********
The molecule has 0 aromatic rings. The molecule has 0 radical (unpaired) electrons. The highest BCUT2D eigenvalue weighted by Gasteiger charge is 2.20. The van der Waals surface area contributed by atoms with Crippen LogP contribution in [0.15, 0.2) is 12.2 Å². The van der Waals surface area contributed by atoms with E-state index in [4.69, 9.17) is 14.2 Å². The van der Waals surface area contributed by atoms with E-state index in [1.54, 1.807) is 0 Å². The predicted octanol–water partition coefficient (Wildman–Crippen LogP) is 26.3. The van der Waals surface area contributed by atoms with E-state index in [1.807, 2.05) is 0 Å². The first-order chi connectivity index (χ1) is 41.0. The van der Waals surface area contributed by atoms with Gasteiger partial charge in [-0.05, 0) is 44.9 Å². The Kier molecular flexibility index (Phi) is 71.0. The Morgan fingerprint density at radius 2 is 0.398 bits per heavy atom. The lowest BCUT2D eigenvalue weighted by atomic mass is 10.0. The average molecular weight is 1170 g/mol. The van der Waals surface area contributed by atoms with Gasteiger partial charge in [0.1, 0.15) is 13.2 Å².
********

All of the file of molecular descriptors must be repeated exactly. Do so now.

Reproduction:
The molecule has 0 aromatic rings. The molecule has 0 radical (unpaired) electrons. The highest BCUT2D eigenvalue weighted by Gasteiger charge is 2.20. The van der Waals surface area contributed by atoms with Crippen LogP contribution in [0.15, 0.2) is 12.2 Å². The van der Waals surface area contributed by atoms with E-state index in [4.69, 9.17) is 14.2 Å². The van der Waals surface area contributed by atoms with E-state index in [1.54, 1.807) is 0 Å². The predicted octanol–water partition coefficient (Wildman–Crippen LogP) is 26.3. The van der Waals surface area contributed by atoms with E-state index in [1.807, 2.05) is 0 Å². The first-order chi connectivity index (χ1) is 41.0. The van der Waals surface area contributed by atoms with Gasteiger partial charge in [-0.05, 0) is 44.9 Å². The Kier molecular flexibility index (Phi) is 71.0. The Morgan fingerprint density at radius 2 is 0.398 bits per heavy atom. The lowest BCUT2D eigenvalue weighted by atomic mass is 10.0. The average molecular weight is 1170 g/mol. The van der Waals surface area contributed by atoms with Gasteiger partial charge in [0.1, 0.15) is 13.2 Å².